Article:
The creatures’ feet sank into the shoreline in damp weather, leaving marks that were solidified by later periods of drought. Wet weather then returned, sealing the prints below mud and sediment. The wet-dry pattern was repeated several times, preserving multiple layers of prints. Tectonic upheaval then pushed the flat ground up to the brilliant viewing angle that it is today.
World’s Largest Stone Buddha
An ominous colored statue, this gigantic Buddha is the largest in the world. Called the Leshan Giant Buddha, the construction of this enormous carved deity began during the Tang Dynasty between 618AD and 907AD. What’s truly fascinating about this statue, aside from its size, is that it was sculpted directly out of the face of a cliff.
At the deity’s feet is the confluence of three rivers, the Minjiang, Dadu and Qingyi, located in the southern part of the Sichuan province near the city of Leshan in China. This incredible Buddha is also the tallest pre-modern statue in the world. The statue’s home is the Mount Emei Scenic Area which has been listed as UNESCO World Heritage Site since 1996.
There are two ways to get a close-up view of this impressive sight. One is to take the perilous path down the cliff face, walk in front of the Buddha and climb up the other side, as the people in the picture are doing. A more relaxing method is to take a tour boat and sail down the river. He’ll be waiting for you.
Amazing Ancient Ruins of the Pueblo People
Ancient Pueblo people were an ancient Native American culture centered on the present-day Four Corners area of the United States, comprising southern Utah, northeastern Arizona, northern New Mexico, and southwestern Colorado. Archaeologists still debate when this distinct culture emerged but the current consensus is around 12th century BC.
They lived in a range of structures, including pit houses, pueblos, and cliff dwellings designed so that they could lift entry ladders during enemy attacks, which provided security. The pictures above feature some of the amazing pueblos and cliff dwellings of these people. The most photographed ruin is the “House on Fire” (picture 1). This ruin, when captured at certain times of the day, resembles a dwelling on fire and is a favorite among photographers.
- "House on Fire" ruin in Mule Canyon, South Fork, Utah
- Petroglyph with the prehistoric symbol, flute player Kokopelli
- Multistory dwellings at Bandelier. Rock wall foundations and beam holes and “cavates” carved into volcanic tuff remain from upper floors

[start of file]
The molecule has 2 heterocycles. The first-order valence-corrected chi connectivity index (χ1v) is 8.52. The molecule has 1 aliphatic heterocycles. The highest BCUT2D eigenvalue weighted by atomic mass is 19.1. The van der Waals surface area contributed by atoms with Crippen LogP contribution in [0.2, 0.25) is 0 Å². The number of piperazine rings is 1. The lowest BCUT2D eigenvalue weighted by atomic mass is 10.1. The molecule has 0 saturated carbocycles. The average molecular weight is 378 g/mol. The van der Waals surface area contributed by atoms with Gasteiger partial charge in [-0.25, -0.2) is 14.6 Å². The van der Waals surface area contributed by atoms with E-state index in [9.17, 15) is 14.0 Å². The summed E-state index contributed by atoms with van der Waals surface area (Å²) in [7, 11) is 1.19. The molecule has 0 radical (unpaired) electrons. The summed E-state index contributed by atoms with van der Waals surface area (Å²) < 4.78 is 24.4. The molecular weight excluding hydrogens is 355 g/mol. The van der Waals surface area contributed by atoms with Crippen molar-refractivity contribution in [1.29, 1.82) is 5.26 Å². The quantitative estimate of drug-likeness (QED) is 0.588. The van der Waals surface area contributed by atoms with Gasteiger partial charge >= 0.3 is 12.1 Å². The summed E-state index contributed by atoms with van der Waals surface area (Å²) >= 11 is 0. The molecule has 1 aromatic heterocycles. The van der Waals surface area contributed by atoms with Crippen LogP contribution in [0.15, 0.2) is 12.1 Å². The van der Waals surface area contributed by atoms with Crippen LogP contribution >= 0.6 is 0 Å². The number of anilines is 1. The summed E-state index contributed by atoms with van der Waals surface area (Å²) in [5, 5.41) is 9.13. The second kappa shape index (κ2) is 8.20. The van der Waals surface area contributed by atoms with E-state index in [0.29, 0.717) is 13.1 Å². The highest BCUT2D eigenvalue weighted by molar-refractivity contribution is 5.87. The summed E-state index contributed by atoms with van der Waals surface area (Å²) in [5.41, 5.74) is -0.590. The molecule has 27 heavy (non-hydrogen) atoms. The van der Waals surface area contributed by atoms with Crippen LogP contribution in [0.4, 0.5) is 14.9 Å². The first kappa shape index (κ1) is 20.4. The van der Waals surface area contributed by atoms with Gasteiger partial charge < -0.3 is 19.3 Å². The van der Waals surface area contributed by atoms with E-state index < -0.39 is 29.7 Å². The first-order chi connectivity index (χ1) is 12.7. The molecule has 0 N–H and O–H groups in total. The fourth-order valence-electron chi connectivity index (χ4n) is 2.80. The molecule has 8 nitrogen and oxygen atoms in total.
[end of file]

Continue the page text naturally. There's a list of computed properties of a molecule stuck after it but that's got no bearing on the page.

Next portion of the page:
- Laguna Pueblo dwellers posing for a picture
- Doorways, Pueblo Bonito in Chaco Canyon, New Mexico
- Casa Rinconada, Chaco Culture National Historical Park, New Mexico
- Ancestral Pueblo ruins in Dark Canyon Wilderness, Utah
- Cliff Palace, Mesa Verde National Park
Angkor Wat - The Largest Religious Monument in the World
Angkor Wat is an ancient Hindu, then subsequently Buddhist, temple complex built in the early 12th century by the Khmer King Suryavarman II in Yasodharapura (present-day Angkor) in Siem Reap Province of Cambodia. It is the largest religious monument in the world. It was the capital of the Khmer Empire and the king’s eventual mausoleum. Breaking from the Shaivism tradition of previous kings, Angkor Wat was instead dedicated to Vishnu. As the best-preserved temple at the site, it is the only one to have remained a significant religious center since its foundation – first Hindu, then Buddhist. The temple is at the top of the high classical style of Khmer architecture. It has become a symbol of Cambodia, appearing on its national flag, and it is the country’s prime attraction for visitors.
The Archaeological Survey of India carried out restoration work on the temple between 1986 and 1992. Since the 1990s, Angkor Wat has seen continued conservation efforts and a massive increase in tourism. The temple is part of the Angkor World Heritage Site, established in 1992, which has provided some funding and has encouraged the Cambodian government to protect the site. The German Apsara Conservation Project (GACP) is working to protect the devatas and other bas-reliefs (examples: pictures 4 & 5) which decorate the temple from damage.
The Gallery of Bas-reliefs, surrounding the first level of Angkor Wat, contains 1,200 square meters (12,917 square feet) of sandstone carvings. The relief covers most of the inner wall of all four sides of the gallery and extend for two meters (seven feet) from top to bottom.